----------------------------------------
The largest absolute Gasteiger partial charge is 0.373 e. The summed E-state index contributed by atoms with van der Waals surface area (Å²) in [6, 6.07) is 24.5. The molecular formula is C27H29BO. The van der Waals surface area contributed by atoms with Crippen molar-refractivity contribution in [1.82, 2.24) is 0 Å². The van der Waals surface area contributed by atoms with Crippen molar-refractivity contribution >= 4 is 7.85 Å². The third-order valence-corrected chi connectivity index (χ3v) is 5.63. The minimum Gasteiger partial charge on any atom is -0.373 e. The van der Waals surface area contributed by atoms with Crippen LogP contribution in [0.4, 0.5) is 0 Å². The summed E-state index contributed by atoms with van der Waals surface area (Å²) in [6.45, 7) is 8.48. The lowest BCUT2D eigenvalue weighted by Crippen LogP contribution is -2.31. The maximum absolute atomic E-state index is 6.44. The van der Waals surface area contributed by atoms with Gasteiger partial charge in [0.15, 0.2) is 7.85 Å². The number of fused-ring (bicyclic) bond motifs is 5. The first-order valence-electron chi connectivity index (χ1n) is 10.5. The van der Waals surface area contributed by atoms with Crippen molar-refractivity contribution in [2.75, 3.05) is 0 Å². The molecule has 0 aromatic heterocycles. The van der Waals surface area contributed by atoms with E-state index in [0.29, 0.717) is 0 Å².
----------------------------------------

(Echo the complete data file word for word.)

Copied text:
The largest absolute Gasteiger partial charge is 0.373 e. The summed E-state index contributed by atoms with van der Waals surface area (Å²) in [6, 6.07) is 24.5. The molecular formula is C27H29BO. The van der Waals surface area contributed by atoms with Crippen molar-refractivity contribution in [1.82, 2.24) is 0 Å². The van der Waals surface area contributed by atoms with Crippen molar-refractivity contribution >= 4 is 7.85 Å². The third-order valence-corrected chi connectivity index (χ3v) is 5.63. The minimum Gasteiger partial charge on any atom is -0.373 e. The van der Waals surface area contributed by atoms with Crippen LogP contribution in [0.4, 0.5) is 0 Å². The summed E-state index contributed by atoms with van der Waals surface area (Å²) in [6.45, 7) is 8.48. The lowest BCUT2D eigenvalue weighted by Crippen LogP contribution is -2.31. The maximum absolute atomic E-state index is 6.44. The van der Waals surface area contributed by atoms with Gasteiger partial charge in [0.15, 0.2) is 7.85 Å². The number of fused-ring (bicyclic) bond motifs is 5. The first-order valence-electron chi connectivity index (χ1n) is 10.5. The van der Waals surface area contributed by atoms with Crippen molar-refractivity contribution in [2.75, 3.05) is 0 Å². The molecule has 0 aromatic heterocycles. The van der Waals surface area contributed by atoms with E-state index in [0.29, 0.717) is 0 Å².